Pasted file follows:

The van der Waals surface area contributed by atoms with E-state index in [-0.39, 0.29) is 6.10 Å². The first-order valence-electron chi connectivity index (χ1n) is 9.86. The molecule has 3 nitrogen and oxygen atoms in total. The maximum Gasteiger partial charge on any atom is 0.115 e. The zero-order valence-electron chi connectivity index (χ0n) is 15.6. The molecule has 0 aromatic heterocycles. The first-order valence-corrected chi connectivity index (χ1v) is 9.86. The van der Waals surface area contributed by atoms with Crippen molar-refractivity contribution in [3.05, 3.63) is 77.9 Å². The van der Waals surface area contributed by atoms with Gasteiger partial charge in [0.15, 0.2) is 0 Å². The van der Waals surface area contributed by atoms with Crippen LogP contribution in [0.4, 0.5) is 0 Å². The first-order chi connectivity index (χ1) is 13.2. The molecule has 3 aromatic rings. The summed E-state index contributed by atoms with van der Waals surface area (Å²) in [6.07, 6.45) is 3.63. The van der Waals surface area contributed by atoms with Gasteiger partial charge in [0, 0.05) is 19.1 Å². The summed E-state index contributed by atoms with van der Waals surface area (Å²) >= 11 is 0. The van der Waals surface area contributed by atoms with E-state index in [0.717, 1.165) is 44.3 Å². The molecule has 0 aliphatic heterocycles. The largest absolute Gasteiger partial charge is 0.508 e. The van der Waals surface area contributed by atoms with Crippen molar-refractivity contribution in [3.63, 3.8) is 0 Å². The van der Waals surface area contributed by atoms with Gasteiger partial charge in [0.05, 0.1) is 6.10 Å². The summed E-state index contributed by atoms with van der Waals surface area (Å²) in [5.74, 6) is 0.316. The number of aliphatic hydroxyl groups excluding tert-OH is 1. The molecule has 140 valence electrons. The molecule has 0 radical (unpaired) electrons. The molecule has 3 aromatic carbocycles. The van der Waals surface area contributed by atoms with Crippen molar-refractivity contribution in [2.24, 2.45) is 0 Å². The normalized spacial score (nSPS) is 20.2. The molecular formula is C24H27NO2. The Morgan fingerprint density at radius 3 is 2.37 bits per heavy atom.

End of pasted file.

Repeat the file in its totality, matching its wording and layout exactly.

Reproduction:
The van der Waals surface area contributed by atoms with E-state index in [-0.39, 0.29) is 6.10 Å². The first-order valence-electron chi connectivity index (χ1n) is 9.86. The molecule has 3 nitrogen and oxygen atoms in total. The maximum Gasteiger partial charge on any atom is 0.115 e. The zero-order valence-electron chi connectivity index (χ0n) is 15.6. The molecule has 0 aromatic heterocycles. The first-order valence-corrected chi connectivity index (χ1v) is 9.86. The van der Waals surface area contributed by atoms with Crippen molar-refractivity contribution in [3.05, 3.63) is 77.9 Å². The van der Waals surface area contributed by atoms with Gasteiger partial charge in [0.15, 0.2) is 0 Å². The van der Waals surface area contributed by atoms with Crippen LogP contribution in [0.4, 0.5) is 0 Å². The first-order chi connectivity index (χ1) is 13.2. The molecule has 3 aromatic rings. The summed E-state index contributed by atoms with van der Waals surface area (Å²) in [6.07, 6.45) is 3.63. The van der Waals surface area contributed by atoms with Gasteiger partial charge in [0, 0.05) is 19.1 Å². The summed E-state index contributed by atoms with van der Waals surface area (Å²) >= 11 is 0. The van der Waals surface area contributed by atoms with E-state index in [0.717, 1.165) is 44.3 Å². The molecule has 0 aliphatic heterocycles. The largest absolute Gasteiger partial charge is 0.508 e. The van der Waals surface area contributed by atoms with Crippen molar-refractivity contribution in [3.63, 3.8) is 0 Å². The van der Waals surface area contributed by atoms with Gasteiger partial charge in [0.05, 0.1) is 6.10 Å². The summed E-state index contributed by atoms with van der Waals surface area (Å²) in [5.74, 6) is 0.316. The number of aliphatic hydroxyl groups excluding tert-OH is 1. The molecule has 140 valence electrons. The molecule has 0 radical (unpaired) electrons. The molecule has 3 aromatic carbocycles. The van der Waals surface area contributed by atoms with Crippen molar-refractivity contribution in [2.24, 2.45) is 0 Å². The normalized spacial score (nSPS) is 20.2. The molecular formula is C24H27NO2. The Morgan fingerprint density at radius 3 is 2.37 bits per heavy atom.